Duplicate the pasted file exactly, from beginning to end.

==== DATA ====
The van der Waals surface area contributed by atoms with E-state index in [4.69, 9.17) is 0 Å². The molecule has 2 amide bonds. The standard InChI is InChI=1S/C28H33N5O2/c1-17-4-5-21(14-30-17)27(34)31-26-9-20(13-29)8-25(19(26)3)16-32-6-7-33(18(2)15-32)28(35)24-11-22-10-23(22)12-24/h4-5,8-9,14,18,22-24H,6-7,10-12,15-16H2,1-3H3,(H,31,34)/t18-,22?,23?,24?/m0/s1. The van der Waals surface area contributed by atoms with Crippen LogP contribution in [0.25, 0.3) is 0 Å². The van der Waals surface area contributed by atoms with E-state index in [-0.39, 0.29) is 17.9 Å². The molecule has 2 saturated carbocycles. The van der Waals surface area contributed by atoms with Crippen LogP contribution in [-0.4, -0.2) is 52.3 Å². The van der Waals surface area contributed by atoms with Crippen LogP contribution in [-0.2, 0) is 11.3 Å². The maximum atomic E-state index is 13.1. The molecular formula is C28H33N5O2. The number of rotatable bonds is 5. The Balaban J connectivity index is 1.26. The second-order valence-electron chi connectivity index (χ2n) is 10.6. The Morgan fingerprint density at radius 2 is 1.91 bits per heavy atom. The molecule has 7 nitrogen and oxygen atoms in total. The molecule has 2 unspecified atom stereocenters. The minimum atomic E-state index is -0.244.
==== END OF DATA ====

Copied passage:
The van der Waals surface area contributed by atoms with E-state index in [4.69, 9.17) is 0 Å². The molecule has 2 amide bonds. The standard InChI is InChI=1S/C28H33N5O2/c1-17-4-5-21(14-30-17)27(34)31-26-9-20(13-29)8-25(19(26)3)16-32-6-7-33(18(2)15-32)28(35)24-11-22-10-23(22)12-24/h4-5,8-9,14,18,22-24H,6-7,10-12,15-16H2,1-3H3,(H,31,34)/t18-,22?,23?,24?/m0/s1. The van der Waals surface area contributed by atoms with Crippen LogP contribution in [0.25, 0.3) is 0 Å². The van der Waals surface area contributed by atoms with E-state index in [-0.39, 0.29) is 17.9 Å². The molecule has 2 saturated carbocycles. The van der Waals surface area contributed by atoms with Crippen LogP contribution in [-0.4, -0.2) is 52.3 Å². The van der Waals surface area contributed by atoms with Crippen LogP contribution in [-0.2, 0) is 11.3 Å². The maximum atomic E-state index is 13.1. The molecular formula is C28H33N5O2. The number of rotatable bonds is 5. The Balaban J connectivity index is 1.26. The second-order valence-electron chi connectivity index (χ2n) is 10.6. The Morgan fingerprint density at radius 2 is 1.91 bits per heavy atom. The molecule has 7 nitrogen and oxygen atoms in total. The molecule has 2 unspecified atom stereocenters. The minimum atomic E-state index is -0.244.